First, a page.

In 2005, Ballantyne resigned to take a job as county administrator in Martin County, Fla. Earlier that year, he had received a satisfactory evaluation from the city council but had been denied a raise for the first time in nine years.

He later became assistant city manager in Miami Beach, Fla., and lived in Stuart, Fla., with his wife, Melody, daughter, Crystal, and son, Spencer, according to his obituary. His funeral and burial were held yesterday.

Tom Aspell, who Ballantyne hired to lead the community development department in 1998 and later promoted to assistant city manager, became Concord’s next city manager.

Most city councilors agreed it was time for a change in leadership by the time Aspell replaced Ballantyne, Rogers said. But it was bittersweet, she said, because they all liked Ballantyne.

“I think on a personal basis, he’ll always be missed because he’s a strong personality and one you don’t forget,” she said.

At the end of Monday night’s city council meeting, Bouley shared memories of Ballantyne.

“You wonder sometimes your value in life, and you look back at what you’ve done for a community,” Bouley told the other councilors. “And I think you can look in this community and Duncan had a tremendous positive influence on so many people in this community and organizations, and he was a real friend. And I think he was a wonderful city manager for the city, and he’ll truly be missed.”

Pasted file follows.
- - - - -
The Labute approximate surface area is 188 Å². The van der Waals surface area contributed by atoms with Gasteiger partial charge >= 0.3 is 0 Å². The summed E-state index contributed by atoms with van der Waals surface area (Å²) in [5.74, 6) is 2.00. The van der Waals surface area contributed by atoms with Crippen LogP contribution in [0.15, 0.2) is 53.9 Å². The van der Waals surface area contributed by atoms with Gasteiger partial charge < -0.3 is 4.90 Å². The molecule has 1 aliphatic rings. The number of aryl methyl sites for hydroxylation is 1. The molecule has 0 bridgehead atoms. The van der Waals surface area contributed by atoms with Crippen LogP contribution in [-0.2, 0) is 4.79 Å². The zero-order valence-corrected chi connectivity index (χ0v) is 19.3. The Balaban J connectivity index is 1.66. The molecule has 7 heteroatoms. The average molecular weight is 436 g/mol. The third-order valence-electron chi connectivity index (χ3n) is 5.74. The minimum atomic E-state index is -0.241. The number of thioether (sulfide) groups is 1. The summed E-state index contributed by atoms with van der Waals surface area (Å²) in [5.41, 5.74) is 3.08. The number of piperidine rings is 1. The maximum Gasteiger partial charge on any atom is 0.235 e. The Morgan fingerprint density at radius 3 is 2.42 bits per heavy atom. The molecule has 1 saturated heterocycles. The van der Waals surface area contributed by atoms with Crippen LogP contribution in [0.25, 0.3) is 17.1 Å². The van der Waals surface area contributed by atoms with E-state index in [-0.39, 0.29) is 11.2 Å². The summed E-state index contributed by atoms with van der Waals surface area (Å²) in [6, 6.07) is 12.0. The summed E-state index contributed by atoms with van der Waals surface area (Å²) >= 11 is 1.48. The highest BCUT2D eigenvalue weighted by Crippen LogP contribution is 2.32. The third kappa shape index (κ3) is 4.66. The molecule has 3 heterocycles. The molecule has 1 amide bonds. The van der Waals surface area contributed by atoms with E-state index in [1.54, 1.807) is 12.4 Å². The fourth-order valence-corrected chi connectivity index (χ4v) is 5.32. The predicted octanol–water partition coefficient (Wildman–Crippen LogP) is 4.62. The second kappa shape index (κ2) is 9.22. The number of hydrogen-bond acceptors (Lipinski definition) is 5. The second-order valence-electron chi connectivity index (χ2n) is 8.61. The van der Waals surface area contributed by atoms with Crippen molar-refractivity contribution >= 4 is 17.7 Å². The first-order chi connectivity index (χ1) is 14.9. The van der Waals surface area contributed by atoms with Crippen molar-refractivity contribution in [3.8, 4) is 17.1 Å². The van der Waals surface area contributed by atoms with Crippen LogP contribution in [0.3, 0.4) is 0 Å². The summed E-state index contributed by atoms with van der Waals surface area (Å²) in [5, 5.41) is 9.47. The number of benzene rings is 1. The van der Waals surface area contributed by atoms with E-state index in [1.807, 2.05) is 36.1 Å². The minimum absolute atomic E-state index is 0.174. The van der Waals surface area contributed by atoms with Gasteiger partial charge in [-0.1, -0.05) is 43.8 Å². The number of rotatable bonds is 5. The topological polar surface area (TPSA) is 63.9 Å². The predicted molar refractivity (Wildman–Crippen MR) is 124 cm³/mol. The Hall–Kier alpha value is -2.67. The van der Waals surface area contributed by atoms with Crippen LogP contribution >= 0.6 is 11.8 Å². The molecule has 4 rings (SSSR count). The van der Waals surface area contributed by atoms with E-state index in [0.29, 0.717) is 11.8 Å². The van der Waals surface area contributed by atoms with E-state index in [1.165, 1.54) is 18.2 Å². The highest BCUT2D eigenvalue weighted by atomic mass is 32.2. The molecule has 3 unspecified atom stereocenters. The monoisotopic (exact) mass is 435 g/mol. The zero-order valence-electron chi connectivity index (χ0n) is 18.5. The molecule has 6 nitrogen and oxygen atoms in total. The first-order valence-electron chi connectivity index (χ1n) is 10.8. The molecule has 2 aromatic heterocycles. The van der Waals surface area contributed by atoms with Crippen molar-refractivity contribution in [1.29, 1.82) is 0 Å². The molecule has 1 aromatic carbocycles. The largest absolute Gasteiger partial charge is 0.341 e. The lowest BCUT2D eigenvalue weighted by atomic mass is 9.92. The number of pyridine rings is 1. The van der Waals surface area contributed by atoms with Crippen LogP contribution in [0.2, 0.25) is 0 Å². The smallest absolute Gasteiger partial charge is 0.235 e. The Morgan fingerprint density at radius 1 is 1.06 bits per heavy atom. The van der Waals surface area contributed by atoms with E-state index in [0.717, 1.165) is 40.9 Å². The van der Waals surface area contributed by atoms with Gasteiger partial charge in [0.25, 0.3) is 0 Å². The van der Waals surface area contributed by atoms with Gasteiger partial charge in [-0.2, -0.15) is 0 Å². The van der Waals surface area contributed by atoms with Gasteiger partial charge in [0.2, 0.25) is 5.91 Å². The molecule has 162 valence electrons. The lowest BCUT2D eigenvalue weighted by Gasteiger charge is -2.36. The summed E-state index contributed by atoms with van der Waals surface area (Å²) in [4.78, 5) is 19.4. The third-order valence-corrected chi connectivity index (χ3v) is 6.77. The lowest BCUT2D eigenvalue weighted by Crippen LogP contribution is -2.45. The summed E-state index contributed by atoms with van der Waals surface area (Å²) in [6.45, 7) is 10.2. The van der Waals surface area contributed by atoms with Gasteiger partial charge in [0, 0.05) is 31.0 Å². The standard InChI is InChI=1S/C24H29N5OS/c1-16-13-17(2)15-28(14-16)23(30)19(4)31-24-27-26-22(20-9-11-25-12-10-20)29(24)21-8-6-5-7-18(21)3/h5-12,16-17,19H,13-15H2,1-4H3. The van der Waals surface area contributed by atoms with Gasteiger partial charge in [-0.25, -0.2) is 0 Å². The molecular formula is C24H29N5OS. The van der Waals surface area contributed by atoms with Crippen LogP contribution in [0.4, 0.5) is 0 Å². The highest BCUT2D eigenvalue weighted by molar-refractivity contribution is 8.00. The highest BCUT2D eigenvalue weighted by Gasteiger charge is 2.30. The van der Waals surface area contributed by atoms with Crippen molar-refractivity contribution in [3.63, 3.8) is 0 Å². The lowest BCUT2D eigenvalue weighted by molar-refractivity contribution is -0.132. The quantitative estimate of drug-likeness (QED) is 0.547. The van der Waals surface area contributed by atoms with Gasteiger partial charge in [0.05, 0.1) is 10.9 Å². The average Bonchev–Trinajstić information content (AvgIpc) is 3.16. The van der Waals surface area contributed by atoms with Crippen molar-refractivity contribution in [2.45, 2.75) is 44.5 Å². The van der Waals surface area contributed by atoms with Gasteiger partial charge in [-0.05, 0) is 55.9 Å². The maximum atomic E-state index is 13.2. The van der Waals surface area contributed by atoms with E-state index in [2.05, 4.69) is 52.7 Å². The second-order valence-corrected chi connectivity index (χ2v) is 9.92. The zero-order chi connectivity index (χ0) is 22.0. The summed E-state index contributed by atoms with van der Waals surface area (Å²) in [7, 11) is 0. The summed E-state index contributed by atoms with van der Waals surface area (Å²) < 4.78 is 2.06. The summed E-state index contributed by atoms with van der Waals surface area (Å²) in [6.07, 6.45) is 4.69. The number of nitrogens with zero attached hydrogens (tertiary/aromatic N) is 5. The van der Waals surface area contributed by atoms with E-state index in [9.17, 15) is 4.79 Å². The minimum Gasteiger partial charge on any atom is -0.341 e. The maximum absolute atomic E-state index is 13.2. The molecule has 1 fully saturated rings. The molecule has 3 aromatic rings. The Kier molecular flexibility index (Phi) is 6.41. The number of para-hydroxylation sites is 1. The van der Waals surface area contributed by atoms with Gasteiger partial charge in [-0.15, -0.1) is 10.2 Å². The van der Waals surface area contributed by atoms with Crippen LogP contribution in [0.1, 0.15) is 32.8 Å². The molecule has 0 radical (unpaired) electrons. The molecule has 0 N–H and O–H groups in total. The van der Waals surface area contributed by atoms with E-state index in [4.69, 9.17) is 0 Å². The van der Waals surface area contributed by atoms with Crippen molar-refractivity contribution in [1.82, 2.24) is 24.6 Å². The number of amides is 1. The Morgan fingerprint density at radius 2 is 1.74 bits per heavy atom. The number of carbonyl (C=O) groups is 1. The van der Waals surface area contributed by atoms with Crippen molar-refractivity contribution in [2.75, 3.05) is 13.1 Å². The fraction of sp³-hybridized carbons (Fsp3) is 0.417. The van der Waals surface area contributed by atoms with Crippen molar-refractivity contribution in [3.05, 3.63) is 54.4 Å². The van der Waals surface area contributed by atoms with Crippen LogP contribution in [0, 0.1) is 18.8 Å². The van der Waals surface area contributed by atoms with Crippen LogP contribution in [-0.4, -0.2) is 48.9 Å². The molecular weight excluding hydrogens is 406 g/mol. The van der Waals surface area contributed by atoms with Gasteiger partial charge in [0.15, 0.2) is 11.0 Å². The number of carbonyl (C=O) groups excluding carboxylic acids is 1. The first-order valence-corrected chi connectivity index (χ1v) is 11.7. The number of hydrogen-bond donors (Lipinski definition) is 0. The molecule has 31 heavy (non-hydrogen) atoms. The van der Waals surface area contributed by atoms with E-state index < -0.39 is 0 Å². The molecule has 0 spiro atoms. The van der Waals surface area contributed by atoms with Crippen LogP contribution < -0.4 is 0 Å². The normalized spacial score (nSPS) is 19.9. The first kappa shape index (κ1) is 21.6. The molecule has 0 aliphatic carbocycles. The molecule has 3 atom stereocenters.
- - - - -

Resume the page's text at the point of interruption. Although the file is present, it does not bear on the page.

(Laura McCrystal can be reached at 369-3312 or
lmccrystal@cmonitor.com or on Twitter @lmccrystal.)

I remember many conversations with Duncan, and while we rarely agreed on policy, I always left feeling he gave me all the time I needed to make my point. Duncan's door was always open and he always gave the impression he was glad to see and talk with you. He was very generous with his time, coming to my house on a weekend to address a neighborhood concern I had. I mentioned to Duncan shortly before he left Concord that he had morphed from a city manager into a mayor. While that was my observation of a long serving city manager, it was also meant as a compliment to a man who enjoyed his job and the people he worked for - Allan Herschlag